So how do you avoid putting yourself and your events into this position? Whenever you need to make a change to some existing system, program, schedule or event, it’s wise to have a pool of people that can help you evaluate potential decisions and repercussions. This team could be other planners, friends, staff or outsiders, but a combination of all would be a great mixture. Sometimes when we bounce ideas off other planners they only offer us one perspective, but an outsider may offer a totally new perspective that we hadn’t considered.

Begin thinking now of your “consequence team” that can help you evaluate potential scenarios, evaluate trouble spots and provide alternative solutions to your decisions. One word of advice — be sure that James Whitlock is on your team!

Be careful out there!

3 Tips For Negotiating With Hotels

When it comes to planning a Christian meeting, conference or retreat, one of the more challenging tasks can be negotiating with the hotel or conference center for your sleeping rooms, meeting space and catering. Am I getting the best room rate? Why do I have to guarantee anything? What does guestroom to meeting space ratio mean? These are just a few of the questions you may find yourself asking.

While those are all valid questions/concerns, hopefully we can give you a few tips that will help to lessen any anxiety.

Room rates – There are numerous variables that go into deciding the rate a hotel or conference center quotes a group. These variables include size of group, time of year (high, low or shoulder season), arrival/departure pattern, transient demand, how much meeting space group requires, amount of food & beverage revenue to be generated from event and meeting history for your event.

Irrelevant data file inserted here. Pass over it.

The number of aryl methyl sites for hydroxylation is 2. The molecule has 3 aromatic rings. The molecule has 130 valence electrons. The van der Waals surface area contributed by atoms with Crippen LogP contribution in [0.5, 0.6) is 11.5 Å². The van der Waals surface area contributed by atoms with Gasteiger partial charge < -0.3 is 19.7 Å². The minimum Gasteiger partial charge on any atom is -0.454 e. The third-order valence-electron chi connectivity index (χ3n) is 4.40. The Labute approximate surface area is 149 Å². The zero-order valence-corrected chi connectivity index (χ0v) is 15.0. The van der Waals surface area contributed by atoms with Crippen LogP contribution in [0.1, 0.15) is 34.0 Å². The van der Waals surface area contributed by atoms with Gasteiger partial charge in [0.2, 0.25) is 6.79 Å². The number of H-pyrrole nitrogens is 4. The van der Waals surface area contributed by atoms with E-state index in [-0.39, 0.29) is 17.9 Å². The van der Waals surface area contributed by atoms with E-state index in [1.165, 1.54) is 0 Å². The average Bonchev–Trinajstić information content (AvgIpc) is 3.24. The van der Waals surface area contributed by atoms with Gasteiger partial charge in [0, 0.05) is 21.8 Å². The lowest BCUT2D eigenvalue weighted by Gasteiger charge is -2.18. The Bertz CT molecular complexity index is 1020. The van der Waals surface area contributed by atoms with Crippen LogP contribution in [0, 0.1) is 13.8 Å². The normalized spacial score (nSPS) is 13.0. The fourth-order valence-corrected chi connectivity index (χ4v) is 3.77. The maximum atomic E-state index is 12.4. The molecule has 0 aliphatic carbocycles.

The slower the season, the better the rate you can negotiate. The same is true if your arrival/departure pattern is opposite the majority of the hotel’s normal business. In other words, if the hotel is primarily a business oriented property you can usually get better rates over a weekend, while a leisure destination location will usually give better rates for Sun-Thu business.

Two other key factors a facility considers before quoting rates to a group are the total revenue value of the event and its meeting history. The more your group commits to spend on food, audio/visual, etc can help you in your room rate negotiations. Also, a group with a consistent history of meeting their room block is much more likely to get a better rate than a first time group with no history. From the hotel’s point of view there’s just less risk with the group that has a good track record.

Guestroom to meeting space ratio– Almost all hotels/conference centers have guidelines by which they determine how much complimentary meeting space to allocate to your group. While this ratio will vary by facility, meeting space will always be tied to the number of sleeping rooms your group commits to. The more guestrooms you use, the more space you’re entitled to and vice versa. In some cases you may be able to rent additional meeting space, but that will depend on how much overall space the facility has available.